Dont want a job? Get yourself up the duff!

#1
BBC

Teenagers 'choosing motherhood'

Many teenage girls see having a baby as a better option than a low-paid "dead-end" job, research has found.
The study, for the Joseph Rowntree Foundation suggested girls as young as 13 choose motherhood to be independent and to create "a loving family".

The researchers said their findings show teenagers are not ignorant about contraception, as is often assumed, and actively plan to have a baby.

The UK's teen pregnancy rate, the highest in Western Europe, is falling.

The research, carried out by the Trust for the Study of Adolescence, was based on interviews with 51 young mothers and fathers aged 13-22 living in six deprived areas of England.

Areas of deprivation and poverty have the highest rates of teenage pregnancy.

The Joseph Rowntree Foundation said the government had made cutting teenage conception rates a priority - but has focused on unplanned, accidental teenage pregnancies and not considered those who 'plan' their pregnancies.

The study found that many of those who became pregnant as teenagers had wanted to compensate for their own bad experiences as childhood.

They said that if they had not become a parent, their life would become worse because of continued family disruption and unhappiness.

In many cases, teenagers understood how contraception worked but did not know that their age group had a high fertility rate.

Information 'key'

Many girls talked about their love for babies. One 18-year-old said: "Everybody said I'd make a good mum. I knew exactly what I was doing when I got pregnant."

Young men often mentioned wanting to provide a "father-figure" for a child - contrary to their experience.

But they were much more likely to regret their decision later.

Suzanne Cater, who wrote the report, said: "Highlighting the fact that not all teenage pregnancies are unplanned will help address support needs currently not being met.

"Using teenagers who wish they had delayed parenthood could also help inform young people who may have potentially unrealistic expectations of parenthood."

But Gill Frances, chairwoman of the Independent Advisory Group on Teenage Pregnancy - set up to advise the government on its teenage pregnancy strategy - said: "It is important to recognise that most young women, with the right support, make good mums. That is not the issue.

"The issue is that if they had waited a bit longer they would have got settled and become much more independent."

She said it was important to give young people information about sexual heath and contraceptive services.

'An unfortunate study'

Anne Weyman, chief executive of the Family Planning Association (fpa) said: "Young women living in poverty have very few choices and chances in life.

"The combined effect of a poor education, periods on benefit, social isolation and few employment opportunities mean that teenage mums experience significant disadvantage compared to those who have children later in life.

"It's vital that teenagers of both sexes are provided with real alternatives to early parenthood."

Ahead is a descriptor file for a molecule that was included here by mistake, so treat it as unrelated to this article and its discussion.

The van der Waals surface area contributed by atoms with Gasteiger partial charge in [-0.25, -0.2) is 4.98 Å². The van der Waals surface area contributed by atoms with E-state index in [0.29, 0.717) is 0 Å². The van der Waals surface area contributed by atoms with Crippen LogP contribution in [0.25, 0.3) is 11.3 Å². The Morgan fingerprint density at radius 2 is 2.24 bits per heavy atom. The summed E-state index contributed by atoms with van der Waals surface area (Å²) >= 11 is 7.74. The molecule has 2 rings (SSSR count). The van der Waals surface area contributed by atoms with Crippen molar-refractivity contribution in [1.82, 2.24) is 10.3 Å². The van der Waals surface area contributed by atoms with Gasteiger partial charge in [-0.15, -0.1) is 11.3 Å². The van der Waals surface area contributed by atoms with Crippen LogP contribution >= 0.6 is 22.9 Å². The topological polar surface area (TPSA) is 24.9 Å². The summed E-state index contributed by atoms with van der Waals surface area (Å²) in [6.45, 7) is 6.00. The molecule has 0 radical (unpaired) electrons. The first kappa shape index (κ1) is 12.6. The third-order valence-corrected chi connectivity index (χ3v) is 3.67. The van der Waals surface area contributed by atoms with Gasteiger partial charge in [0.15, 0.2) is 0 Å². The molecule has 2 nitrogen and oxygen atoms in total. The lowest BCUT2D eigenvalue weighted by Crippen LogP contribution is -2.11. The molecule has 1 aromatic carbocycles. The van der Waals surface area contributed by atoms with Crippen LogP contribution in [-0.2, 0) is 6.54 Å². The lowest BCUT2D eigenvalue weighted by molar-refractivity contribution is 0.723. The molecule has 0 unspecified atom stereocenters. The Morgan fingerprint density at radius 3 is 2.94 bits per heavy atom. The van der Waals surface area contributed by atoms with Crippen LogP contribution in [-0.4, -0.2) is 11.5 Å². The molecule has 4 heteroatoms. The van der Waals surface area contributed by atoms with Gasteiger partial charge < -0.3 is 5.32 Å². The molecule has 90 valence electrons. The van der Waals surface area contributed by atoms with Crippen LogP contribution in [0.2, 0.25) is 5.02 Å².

But Beverley Hughes, minister for children, families and young people said: "This is an unfortunate study which, on the basis of a very small and carefully selected sample, suggests that teenage pregnancy can be a positive option for some young people. We reject that view completely.

"There is overwhelming evidence that, overall, teenage parenthood leads to poorer outcomes both for teenage mothers and their children.

"Our Teenage Pregnancy Strategy focuses on preventing teenage pregnancies and since its introduction conception rates for under-18s have fallen to their lowest level in 20 years."
Obviously not a plan I can use, but is this something to be discouraged? It sounds really stupid, but surely their kids will have a better life born into a family (or mother at least), that wants them and wants to look after them and as the report said "as teenagers had wanted to compensate for their own bad experiences as childhood. Although doing that off state benefits (in areas of social deprivation) isn't exactly desirable... Opinions?
 

Bouillabaisse

LE
Book Reviewer
#3
The question should be asked if this was a viable career choice for their mothers 16-20 years ago, in which case it demonstrates that its not a viable option to create a "loving home." If they've not got that from their mother what makes them capable of giving the same to their own child.

And how much is the statement "you'd make a great mum" a euphemism for "you're effing useless at anything else?"
 
#4
So in areas of social deprivation where children have had bad experiences through childhood they expect to be able to compensate for that by having their own kids at an early age!

What a complete load of balls! Their bad experiences were probably caused by being born into a low income family which was breaking down or already broken down when they were born. How can they do better than that when they get themselves up the duff, expecting a council flat and benefits. They have no long term plan for income and the chances of a teenage lad hanging around to be the "father figure" is probably limited to sharing their action men or teaching the kid how to play Grand Theft Auto. Instead they could stop moaning about their own circumstances and work hard at school, get a job comensurate with their ability, find a good man, get married (I know it's a dirty word but it's the best option), own/rent a house, ensure they have a stable environment to bring children up in, plan to have a child, have child, get on with life having made sensible provisions and considered all of the pro's and con's - something I struggle to believe a teenage girl (or boy) are capable of doing!